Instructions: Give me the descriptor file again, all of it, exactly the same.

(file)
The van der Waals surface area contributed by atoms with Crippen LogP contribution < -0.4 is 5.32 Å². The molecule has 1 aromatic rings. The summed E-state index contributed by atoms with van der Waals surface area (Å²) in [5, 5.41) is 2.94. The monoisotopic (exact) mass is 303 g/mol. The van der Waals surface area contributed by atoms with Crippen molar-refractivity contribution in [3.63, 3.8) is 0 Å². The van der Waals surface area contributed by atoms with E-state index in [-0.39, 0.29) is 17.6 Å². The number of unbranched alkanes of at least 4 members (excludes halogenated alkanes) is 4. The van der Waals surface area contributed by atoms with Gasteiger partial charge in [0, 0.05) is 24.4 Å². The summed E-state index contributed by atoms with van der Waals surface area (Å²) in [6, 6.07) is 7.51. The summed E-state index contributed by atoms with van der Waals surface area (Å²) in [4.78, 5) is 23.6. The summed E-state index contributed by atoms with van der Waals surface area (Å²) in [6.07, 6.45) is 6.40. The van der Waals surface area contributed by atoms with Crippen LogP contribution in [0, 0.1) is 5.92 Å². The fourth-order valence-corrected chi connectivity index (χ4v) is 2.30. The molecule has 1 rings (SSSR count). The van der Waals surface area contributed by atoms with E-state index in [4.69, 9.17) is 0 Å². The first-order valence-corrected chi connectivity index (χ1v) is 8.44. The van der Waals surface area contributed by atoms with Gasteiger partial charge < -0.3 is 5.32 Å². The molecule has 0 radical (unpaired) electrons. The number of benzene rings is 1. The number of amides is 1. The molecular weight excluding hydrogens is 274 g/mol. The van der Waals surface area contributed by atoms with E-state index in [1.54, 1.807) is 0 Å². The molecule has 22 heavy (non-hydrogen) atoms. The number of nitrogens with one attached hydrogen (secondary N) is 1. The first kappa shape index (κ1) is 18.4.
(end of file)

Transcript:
The van der Waals surface area contributed by atoms with Crippen LogP contribution < -0.4 is 5.32 Å². The molecule has 1 aromatic rings. The summed E-state index contributed by atoms with van der Waals surface area (Å²) in [5, 5.41) is 2.94. The monoisotopic (exact) mass is 303 g/mol. The van der Waals surface area contributed by atoms with Crippen molar-refractivity contribution in [3.63, 3.8) is 0 Å². The van der Waals surface area contributed by atoms with E-state index in [-0.39, 0.29) is 17.6 Å². The number of unbranched alkanes of at least 4 members (excludes halogenated alkanes) is 4. The van der Waals surface area contributed by atoms with Gasteiger partial charge in [0, 0.05) is 24.4 Å². The summed E-state index contributed by atoms with van der Waals surface area (Å²) in [6, 6.07) is 7.51. The summed E-state index contributed by atoms with van der Waals surface area (Å²) in [4.78, 5) is 23.6. The summed E-state index contributed by atoms with van der Waals surface area (Å²) in [6.07, 6.45) is 6.40. The van der Waals surface area contributed by atoms with Crippen LogP contribution in [0, 0.1) is 5.92 Å². The fourth-order valence-corrected chi connectivity index (χ4v) is 2.30. The molecule has 1 rings (SSSR count). The van der Waals surface area contributed by atoms with E-state index in [4.69, 9.17) is 0 Å². The first-order valence-corrected chi connectivity index (χ1v) is 8.44. The van der Waals surface area contributed by atoms with Gasteiger partial charge < -0.3 is 5.32 Å². The molecule has 0 radical (unpaired) electrons. The number of benzene rings is 1. The number of amides is 1. The molecular weight excluding hydrogens is 274 g/mol. The van der Waals surface area contributed by atoms with E-state index in [1.54, 1.807) is 0 Å². The molecule has 22 heavy (non-hydrogen) atoms. The number of nitrogens with one attached hydrogen (secondary N) is 1. The first kappa shape index (κ1) is 18.4.